But as non-alignment seemed not to be enough to provide Malta with political and economic stability, the Government made a decision that Malta should adopt the status of neutrality. However, in order to do so, unilateral declaration was in- sufficient. Neutrality had to be recognized or guaranteed by the other states. The two superpowers of the time – the United States and the USSR – had to accept the status of neutrality as well due to the fact that according to postwar division of the world Malta belonged to the Western sphere of influence. The status of neutrality together with the membership of Non-Aligned Movement would mean the policy of equidistance which was seen as desirable by the Maltese Government but not really well perceived by some other countries, especially those which belonged to the West.
Finally an agreement was reached with Italy. On 15 September 1980 Malta and Italy signed a document which included the declarations of both the countries con- cerning independence, sovereignty and neutrality of Malta as well as integrality of its territory. The financial protocol which formed a part of the agreement provided financial support for Malta. Later on the status was also confirmed by the USSR.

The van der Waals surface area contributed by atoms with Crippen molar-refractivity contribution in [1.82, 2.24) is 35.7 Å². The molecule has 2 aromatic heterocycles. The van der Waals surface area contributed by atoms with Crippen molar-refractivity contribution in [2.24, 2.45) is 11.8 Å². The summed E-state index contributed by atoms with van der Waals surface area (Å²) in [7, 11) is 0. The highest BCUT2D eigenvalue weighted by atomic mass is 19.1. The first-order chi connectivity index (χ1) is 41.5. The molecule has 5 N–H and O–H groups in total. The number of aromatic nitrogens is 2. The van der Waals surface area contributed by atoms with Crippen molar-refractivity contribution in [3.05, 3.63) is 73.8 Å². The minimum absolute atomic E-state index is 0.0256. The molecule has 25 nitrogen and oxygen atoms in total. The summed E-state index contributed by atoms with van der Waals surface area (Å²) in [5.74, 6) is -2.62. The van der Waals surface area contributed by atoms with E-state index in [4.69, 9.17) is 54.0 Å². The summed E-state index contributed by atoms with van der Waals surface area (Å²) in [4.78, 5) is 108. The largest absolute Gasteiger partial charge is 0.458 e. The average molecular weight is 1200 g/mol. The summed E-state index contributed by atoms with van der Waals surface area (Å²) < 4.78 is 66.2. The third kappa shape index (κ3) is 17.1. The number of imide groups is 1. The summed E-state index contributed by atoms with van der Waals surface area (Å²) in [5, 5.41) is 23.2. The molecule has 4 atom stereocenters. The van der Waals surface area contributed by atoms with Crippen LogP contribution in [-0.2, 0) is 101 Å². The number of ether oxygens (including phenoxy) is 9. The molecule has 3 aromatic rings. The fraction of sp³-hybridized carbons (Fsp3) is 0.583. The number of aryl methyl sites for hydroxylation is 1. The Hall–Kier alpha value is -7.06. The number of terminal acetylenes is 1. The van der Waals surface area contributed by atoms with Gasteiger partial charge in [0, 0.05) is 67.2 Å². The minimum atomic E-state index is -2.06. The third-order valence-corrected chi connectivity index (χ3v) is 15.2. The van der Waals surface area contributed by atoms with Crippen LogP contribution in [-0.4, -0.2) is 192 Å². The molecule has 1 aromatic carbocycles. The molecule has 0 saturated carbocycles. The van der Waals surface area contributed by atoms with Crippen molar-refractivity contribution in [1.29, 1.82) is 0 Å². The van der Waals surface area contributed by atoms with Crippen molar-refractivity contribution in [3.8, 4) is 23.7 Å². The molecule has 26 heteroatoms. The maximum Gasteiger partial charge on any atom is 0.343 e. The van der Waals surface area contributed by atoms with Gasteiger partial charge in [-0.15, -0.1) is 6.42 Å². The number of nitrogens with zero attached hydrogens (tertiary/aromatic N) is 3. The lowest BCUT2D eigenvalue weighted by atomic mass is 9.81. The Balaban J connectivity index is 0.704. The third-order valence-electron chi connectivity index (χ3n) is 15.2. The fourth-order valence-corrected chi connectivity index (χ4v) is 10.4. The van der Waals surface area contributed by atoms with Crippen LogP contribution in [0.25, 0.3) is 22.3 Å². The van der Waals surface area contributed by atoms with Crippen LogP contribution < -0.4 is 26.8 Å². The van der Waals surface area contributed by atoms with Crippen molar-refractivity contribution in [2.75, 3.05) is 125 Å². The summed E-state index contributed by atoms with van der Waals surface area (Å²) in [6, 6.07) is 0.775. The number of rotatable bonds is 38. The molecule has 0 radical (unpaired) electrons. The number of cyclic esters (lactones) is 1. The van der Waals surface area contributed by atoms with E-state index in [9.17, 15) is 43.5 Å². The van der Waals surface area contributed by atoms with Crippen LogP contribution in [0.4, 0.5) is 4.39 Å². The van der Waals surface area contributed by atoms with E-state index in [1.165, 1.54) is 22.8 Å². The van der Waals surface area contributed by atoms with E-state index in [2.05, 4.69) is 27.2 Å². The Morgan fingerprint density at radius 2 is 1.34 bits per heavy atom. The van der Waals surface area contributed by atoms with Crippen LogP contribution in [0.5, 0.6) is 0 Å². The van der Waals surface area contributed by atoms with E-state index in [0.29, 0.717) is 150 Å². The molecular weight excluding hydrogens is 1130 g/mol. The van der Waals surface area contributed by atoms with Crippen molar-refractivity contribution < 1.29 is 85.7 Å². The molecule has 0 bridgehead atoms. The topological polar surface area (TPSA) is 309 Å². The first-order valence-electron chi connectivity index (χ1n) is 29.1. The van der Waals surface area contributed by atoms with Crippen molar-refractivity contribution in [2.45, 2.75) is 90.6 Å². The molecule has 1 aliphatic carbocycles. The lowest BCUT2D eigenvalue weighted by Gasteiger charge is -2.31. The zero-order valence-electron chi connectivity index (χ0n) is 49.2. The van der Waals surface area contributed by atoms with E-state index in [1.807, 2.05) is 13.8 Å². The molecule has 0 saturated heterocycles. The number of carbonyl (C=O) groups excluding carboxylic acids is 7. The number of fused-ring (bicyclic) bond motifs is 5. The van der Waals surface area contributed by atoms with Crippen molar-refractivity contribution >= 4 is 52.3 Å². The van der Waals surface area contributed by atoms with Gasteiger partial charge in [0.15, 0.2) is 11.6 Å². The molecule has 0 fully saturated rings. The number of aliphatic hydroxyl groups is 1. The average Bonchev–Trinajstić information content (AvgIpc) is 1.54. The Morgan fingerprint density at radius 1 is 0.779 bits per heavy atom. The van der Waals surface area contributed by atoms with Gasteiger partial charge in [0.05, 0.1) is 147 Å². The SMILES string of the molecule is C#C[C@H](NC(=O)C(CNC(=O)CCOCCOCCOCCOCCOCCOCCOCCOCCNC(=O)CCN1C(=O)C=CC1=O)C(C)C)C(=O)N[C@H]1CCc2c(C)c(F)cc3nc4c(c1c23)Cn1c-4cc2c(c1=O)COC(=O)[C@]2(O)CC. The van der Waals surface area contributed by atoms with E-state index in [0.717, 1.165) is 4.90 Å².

On 27 January 1987 the status of neutrality and non-alignment was entrenched in the constitution.
In December 1989, the superpower leaders (Presidents George Bush Sr. and Mikhail Gorbachev) held a three-day summit on nuclear disarmament at Marsaxlokk harbour on the Russian liner Maxim Gorky. The fact that the summit was held in Malta implied the formal recognition of Malta’s neutrality because other summits were held in neutral countries, namely Finland, Switzerland and Iceland.
Dependence and independence: Malta and the end of empire – Simon C. Smith Professor, Department of History, University of Hull.
Malta’s national holidays as a reflection of history and identity of the Maltese people – Agnieszka Syliwoniuk-Wapowska
Jesmond Saliba is the Founding and Managing Partner of Diplomatique.Expert